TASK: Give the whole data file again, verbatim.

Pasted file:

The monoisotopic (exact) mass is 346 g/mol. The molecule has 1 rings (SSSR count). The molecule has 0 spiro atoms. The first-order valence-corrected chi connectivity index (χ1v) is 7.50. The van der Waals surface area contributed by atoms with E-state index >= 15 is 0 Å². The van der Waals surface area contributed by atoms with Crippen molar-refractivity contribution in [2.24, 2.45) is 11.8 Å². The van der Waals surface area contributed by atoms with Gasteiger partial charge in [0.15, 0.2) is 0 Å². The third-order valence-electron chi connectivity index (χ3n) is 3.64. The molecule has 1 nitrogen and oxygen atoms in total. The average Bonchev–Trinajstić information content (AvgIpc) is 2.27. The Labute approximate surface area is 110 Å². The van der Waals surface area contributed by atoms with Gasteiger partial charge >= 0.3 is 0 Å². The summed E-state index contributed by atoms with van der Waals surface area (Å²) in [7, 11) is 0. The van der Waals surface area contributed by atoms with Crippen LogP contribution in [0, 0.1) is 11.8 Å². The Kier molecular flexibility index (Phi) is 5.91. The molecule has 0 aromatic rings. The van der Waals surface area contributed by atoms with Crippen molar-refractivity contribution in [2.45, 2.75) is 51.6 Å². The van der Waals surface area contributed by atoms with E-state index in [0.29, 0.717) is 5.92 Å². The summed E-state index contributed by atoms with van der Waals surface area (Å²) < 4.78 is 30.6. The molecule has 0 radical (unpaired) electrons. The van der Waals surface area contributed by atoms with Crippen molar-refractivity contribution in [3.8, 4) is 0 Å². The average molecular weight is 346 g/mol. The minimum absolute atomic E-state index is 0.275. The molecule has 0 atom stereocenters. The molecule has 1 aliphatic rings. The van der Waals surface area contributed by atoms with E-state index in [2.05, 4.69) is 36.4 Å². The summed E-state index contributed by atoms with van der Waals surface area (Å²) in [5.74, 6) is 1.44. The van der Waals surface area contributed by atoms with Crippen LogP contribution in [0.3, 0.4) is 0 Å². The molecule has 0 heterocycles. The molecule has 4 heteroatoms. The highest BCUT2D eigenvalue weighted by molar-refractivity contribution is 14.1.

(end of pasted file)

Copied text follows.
The monoisotopic (exact) mass is 346 g/mol. The molecule has 1 rings (SSSR count). The molecule has 0 spiro atoms. The first-order valence-corrected chi connectivity index (χ1v) is 7.50. The van der Waals surface area contributed by atoms with E-state index >= 15 is 0 Å². The van der Waals surface area contributed by atoms with Crippen molar-refractivity contribution in [2.24, 2.45) is 11.8 Å². The van der Waals surface area contributed by atoms with Gasteiger partial charge in [0.15, 0.2) is 0 Å². The third-order valence-electron chi connectivity index (χ3n) is 3.64. The molecule has 1 nitrogen and oxygen atoms in total. The average Bonchev–Trinajstić information content (AvgIpc) is 2.27. The Labute approximate surface area is 110 Å². The van der Waals surface area contributed by atoms with Gasteiger partial charge >= 0.3 is 0 Å². The summed E-state index contributed by atoms with van der Waals surface area (Å²) in [7, 11) is 0. The van der Waals surface area contributed by atoms with Crippen LogP contribution in [0, 0.1) is 11.8 Å². The Kier molecular flexibility index (Phi) is 5.91. The molecule has 0 aromatic rings. The van der Waals surface area contributed by atoms with Crippen molar-refractivity contribution in [2.45, 2.75) is 51.6 Å². The van der Waals surface area contributed by atoms with E-state index in [0.29, 0.717) is 5.92 Å². The summed E-state index contributed by atoms with van der Waals surface area (Å²) < 4.78 is 30.6. The molecule has 0 radical (unpaired) electrons. The van der Waals surface area contributed by atoms with Crippen molar-refractivity contribution in [3.8, 4) is 0 Å². The average molecular weight is 346 g/mol. The minimum absolute atomic E-state index is 0.275. The molecule has 0 atom stereocenters. The molecule has 1 aliphatic rings. The van der Waals surface area contributed by atoms with E-state index in [2.05, 4.69) is 36.4 Å². The summed E-state index contributed by atoms with van der Waals surface area (Å²) in [5.74, 6) is 1.44. The van der Waals surface area contributed by atoms with Crippen LogP contribution in [0.3, 0.4) is 0 Å². The molecule has 0 heterocycles. The molecule has 4 heteroatoms. The highest BCUT2D eigenvalue weighted by molar-refractivity contribution is 14.1.